|Preparing E.R.P. reduction required to maintain FCC contour changing to a lower channel from Channels 38–51
I’ve heard the FCC will reimburse stations for auxiliary antennas required for the transition, even if they don’t have a currently licensed auxiliary facility. This makes sense, as without a second antenna, a station would have to go off air while the old antenna is removed and the new antenna is installed. If the transition to the new channel is delayed, as is likely to happen in several markets due to the tower issues noted earlier, then the station could be off the air for a long time if it were not able to begin operation early on the new channel.
Timing of the transition to new channels adds complexity. Depending on the number of stations in a market that have to change channels, and the daisy chain of stations in surrounding markets impacted by the changes, the actual date of the transition is unlikely to be known until construction of facilities—either main or auxiliary—on the new channels is completed for all affected stations in all markets in the daisy chain.
Timing will impact station’s repack plans. Stations should have full coverage on their new channels when the market re-scans take place. For this reason, I recommend building out an adequate auxiliary facility on the pre-repack channel so the prime antenna location can be cleared for installation of the antenna for the new channel. There is likely to be some reduction in pre-repack coverage, but viewers will already have the channel saved in their tuners and can be educated before the switch to adjust or upgrade their antennas to get the channel back.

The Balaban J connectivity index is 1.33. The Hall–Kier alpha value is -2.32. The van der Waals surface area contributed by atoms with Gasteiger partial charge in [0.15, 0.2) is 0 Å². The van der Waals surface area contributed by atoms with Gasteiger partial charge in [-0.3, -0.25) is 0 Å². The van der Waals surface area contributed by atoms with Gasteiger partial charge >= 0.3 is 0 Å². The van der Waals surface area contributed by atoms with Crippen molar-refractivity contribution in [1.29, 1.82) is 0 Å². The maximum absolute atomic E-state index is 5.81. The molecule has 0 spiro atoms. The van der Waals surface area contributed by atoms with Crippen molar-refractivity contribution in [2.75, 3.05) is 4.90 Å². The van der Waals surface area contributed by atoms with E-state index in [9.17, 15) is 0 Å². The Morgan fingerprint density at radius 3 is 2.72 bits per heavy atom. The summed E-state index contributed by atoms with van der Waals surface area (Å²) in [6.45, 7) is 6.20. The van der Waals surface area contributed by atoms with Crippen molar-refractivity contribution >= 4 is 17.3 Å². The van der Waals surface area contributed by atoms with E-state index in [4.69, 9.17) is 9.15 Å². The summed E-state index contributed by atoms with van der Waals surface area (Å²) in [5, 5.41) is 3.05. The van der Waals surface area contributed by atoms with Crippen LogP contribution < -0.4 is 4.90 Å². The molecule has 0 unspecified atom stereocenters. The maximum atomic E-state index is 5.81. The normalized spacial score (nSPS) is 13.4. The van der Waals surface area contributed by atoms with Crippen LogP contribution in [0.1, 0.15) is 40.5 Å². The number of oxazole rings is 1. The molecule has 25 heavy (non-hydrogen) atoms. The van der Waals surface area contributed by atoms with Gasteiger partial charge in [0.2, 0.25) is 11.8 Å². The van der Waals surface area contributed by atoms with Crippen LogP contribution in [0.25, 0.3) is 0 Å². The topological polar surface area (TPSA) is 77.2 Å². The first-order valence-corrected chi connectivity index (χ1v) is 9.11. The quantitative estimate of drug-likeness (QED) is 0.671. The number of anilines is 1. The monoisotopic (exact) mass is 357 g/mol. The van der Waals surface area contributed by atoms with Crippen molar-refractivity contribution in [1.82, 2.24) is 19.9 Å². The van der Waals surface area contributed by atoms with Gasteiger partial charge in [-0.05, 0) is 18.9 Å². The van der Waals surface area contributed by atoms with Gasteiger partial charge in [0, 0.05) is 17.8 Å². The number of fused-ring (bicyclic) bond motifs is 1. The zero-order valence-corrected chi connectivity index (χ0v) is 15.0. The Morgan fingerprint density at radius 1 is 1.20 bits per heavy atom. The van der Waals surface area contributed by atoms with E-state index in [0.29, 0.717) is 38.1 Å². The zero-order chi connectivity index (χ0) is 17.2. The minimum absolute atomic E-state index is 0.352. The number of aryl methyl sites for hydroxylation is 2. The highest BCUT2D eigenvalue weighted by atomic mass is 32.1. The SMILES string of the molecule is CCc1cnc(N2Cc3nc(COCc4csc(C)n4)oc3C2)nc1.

Stations have several options for auxiliary antennas. An existing adequate auxiliary antenna may be sufficient. In some markets, American Tower is building or already has broadband antenna facilities for lease, if they cover the channels required. Note that panel antenna systems are not alike. Some existing systems will not work at lower UHF channels and newer systems built for the transition may not support upper UHF channels, limiting their usefulness for post-repack and pre-repack use, respectively.
A broadband auxiliary antenna may make sense as it can be used on both pre-repack and post-repack channels if there are delays in erecting the final DTV antenna.
Dielectric’s TFU-WB and the RFS SBB series look attractive. As I mentioned with the panel antennas, be sure to confirm the antenna will work on existing and post-repack channels. Finally, side mount antennas such as ERI’s ALP series and Dielectric’s TLP line are lightweight, low cost, and available in a much wider range of patterns. These could be a viable option if a broadband antenna won’t work.
Due to their size, swapping out one of them for another on a different channel shouldn’t require extensive tower rigging. The final swap-out may be able to be done in one day, minimizing off-air time. Allow extra time for assembling the antenna and checking it once installed.
Temporary channel-sharing is another option. If enough stations remain after the auction, when a station having difficulty constructing its new facilities may be able to share bandwidth on a station that isn’t changing channels or has completed repack construction. This will impact picture quality, but the trade-off may be worth it to maintain coverage.
I hope these suggestions have been useful. If you have other ideas or unique plans for the repack, please let me know!
Email me at [email protected].